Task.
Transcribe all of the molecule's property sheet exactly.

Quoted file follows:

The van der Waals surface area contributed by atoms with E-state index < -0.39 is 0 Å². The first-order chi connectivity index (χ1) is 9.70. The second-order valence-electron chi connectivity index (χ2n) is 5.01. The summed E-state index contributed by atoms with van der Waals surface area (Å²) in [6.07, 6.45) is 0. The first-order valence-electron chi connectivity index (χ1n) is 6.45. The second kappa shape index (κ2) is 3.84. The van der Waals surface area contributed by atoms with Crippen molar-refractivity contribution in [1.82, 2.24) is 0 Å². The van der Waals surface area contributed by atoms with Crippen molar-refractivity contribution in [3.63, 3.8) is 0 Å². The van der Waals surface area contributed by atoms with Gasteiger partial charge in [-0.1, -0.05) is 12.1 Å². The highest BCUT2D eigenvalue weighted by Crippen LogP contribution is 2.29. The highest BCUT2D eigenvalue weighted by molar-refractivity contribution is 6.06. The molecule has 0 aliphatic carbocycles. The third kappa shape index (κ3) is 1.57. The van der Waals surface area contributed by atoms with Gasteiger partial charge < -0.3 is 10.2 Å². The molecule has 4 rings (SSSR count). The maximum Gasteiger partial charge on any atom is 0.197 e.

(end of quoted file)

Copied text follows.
The van der Waals surface area contributed by atoms with E-state index < -0.39 is 0 Å². The first-order chi connectivity index (χ1) is 9.70. The second-order valence-electron chi connectivity index (χ2n) is 5.01. The summed E-state index contributed by atoms with van der Waals surface area (Å²) in [6.07, 6.45) is 0. The first-order valence-electron chi connectivity index (χ1n) is 6.45. The second kappa shape index (κ2) is 3.84. The van der Waals surface area contributed by atoms with Crippen molar-refractivity contribution in [1.82, 2.24) is 0 Å². The van der Waals surface area contributed by atoms with Crippen molar-refractivity contribution in [3.63, 3.8) is 0 Å². The van der Waals surface area contributed by atoms with Gasteiger partial charge in [-0.1, -0.05) is 12.1 Å². The highest BCUT2D eigenvalue weighted by Crippen LogP contribution is 2.29. The highest BCUT2D eigenvalue weighted by molar-refractivity contribution is 6.06. The molecule has 0 aliphatic carbocycles. The third kappa shape index (κ3) is 1.57. The van der Waals surface area contributed by atoms with Gasteiger partial charge < -0.3 is 10.2 Å². The molecule has 4 rings (SSSR count). The maximum Gasteiger partial charge on any atom is 0.197 e.